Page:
Asia’s Trillion Dollar Electronic Payments Problem

Feb 16, 2017

Taken globally, the electronic payments industry is almost as fragmented as the mobile messaging industry for platforms like WeChat (China), Line (Japan), Viber (Philippines), and others.

In North America, PayPal and its subsidiaries Venmo and Braintree play a dominant role in the electronic payments market. In Africa, Kenya’s M-PESA is the top player. It serves as a means of economic exchange for consumers without bank accounts, and operates as a mobile savings platform for millions of consumers who don’t have access to the traditional banking system. Alibaba’s Alipay and Tencent’s WeChat Wallet play a major role in the Chinese market.

The electronic payments industry has been growing and changing with rapid advances. Today’s market landscape is regionally fragmented, but it is huge from the global aspect.

Merchants interested in a low-cost and secure merchant account should turn to, the #1 high risk payment processor in the US. EMB is one of Inc. 500’s Fastest Growing Companies of 2016, and is rated A+ by the Better Business Bureau (BBB) and A by Card Payment Options.

All over the world, less than 20% of the payments completed by both consumers and businesses in 2014 crossed international borders. The information is based on the McKinsey’s 2015 payments report. Asia represented almost 40% of the $1.8 trillion in total payment industry revenue in 2014. The region is expected to count for nearly 45% of the revenue initiated by the global payments industry by 2019.

Though the Asian payments market seems to be unified to some extent, the reality is something else. From the regional point of view, the electronic payments market is characterized by disparities in technological adoption and intensity of regulatory oversight.

Companies in the payments industry looking for dominance in the Asia-Pacific and Southeast Asia regions meet additional hindrances in the form of regulation. Like some electronic payments companies from North America had difficulty expanding their services to other regions, the majority of payments service providers in Asia experience the same. The innovation in the payments industry in Asia is based on seamlessness. Most payments companies focus on making the process of payment processing as frictionless as possible.

The market for electronic payments and other financial technology products is large and is becoming even larger. Based on the McKinsey report, in Asia alone, payments revenue generated from all sources is expected to increase more than 40% between 2014 and 2019.

The bad thing is that, currently, it’s not clear what path a payments company should choose to achieve global dominance.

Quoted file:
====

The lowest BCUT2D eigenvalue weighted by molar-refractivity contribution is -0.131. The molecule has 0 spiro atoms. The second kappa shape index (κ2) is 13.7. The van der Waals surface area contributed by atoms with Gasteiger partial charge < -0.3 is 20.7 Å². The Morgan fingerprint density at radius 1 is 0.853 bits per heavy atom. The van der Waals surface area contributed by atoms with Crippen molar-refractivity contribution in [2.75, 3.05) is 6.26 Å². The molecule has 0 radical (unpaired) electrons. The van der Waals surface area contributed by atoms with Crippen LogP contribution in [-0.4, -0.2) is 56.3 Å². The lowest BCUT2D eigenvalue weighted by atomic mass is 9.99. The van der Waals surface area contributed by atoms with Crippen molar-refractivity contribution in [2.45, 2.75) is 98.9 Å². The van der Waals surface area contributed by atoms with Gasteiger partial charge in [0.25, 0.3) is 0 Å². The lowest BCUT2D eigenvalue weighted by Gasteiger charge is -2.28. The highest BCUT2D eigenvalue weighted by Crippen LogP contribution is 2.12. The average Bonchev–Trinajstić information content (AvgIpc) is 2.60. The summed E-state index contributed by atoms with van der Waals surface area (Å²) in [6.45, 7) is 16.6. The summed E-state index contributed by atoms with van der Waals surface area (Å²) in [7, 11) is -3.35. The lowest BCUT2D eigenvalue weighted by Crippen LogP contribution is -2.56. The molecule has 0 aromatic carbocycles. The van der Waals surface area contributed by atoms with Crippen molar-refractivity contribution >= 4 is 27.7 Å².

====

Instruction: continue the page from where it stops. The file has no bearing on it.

Simply copying the business models that have worked in Europe, the Americas and Africa, is not enough for Asia: to be successful, the products and services built should be adapted to local context and market conditions.

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Having a merchant account allows an account holder to take advantage of merchant cash advances. When a merchant is approved for an advance, the business agrees to receive a lump sum of cash in exchange for an agreed-upon percentage of future credit card sales.

Pricing varies depending on the merchant’s industry, past credit card processing history, the type of business seeking the account, average ticket sales, and average transaction volumes.

Yes, EMB works with merchants who are building their credit, as well as those who have poor credit. EMB also approves merchants that have no credit card processing history and businesses that have lost their merchant accounts due to high chargebacks.

Several factors influence a merchant’s risk level. Though only one factor likely will not get a merchant classified as high risk, a combination of these may: business size, location, and industry, credit score, credit card processing history, a industry’s reputation for excessive chargebacks, a prior history of high chargeback ratios, and whether a merchant exclusively sells online.

Virtual terminals are stationed on a merchant’s website, making it easy for customers to make a payment or purchase online. Merchants or a payment processor can easily set up virtual terminals, so online businesses can accept credit and debit card and e-check transactions.

A merchant account is a business account with an acquiring bank. Without this business account, which actually works more like a line of credit, a merchant cannot accept and process credit and debit card transactions. Businesses need a merchant account to accept major credit cards via a static point-of-sale terminal, mobile card reader, or through a virtual payment gateway.

After filling out EMB’s simple online application and submitting any necessary, requested documents, many merchants get approved within 24 and 48 hours.

EMB specializes in working with high-risk merchants. EMB works with many merchants, including but not limited to businesses in these industries: gambling and gaming, adult entertainment, nutraceuticals, vaping and e-cigarettes, electronics, tech support, travel, high-end furniture, weight loss programs, calling cards, e-books and software, and telecommunications.

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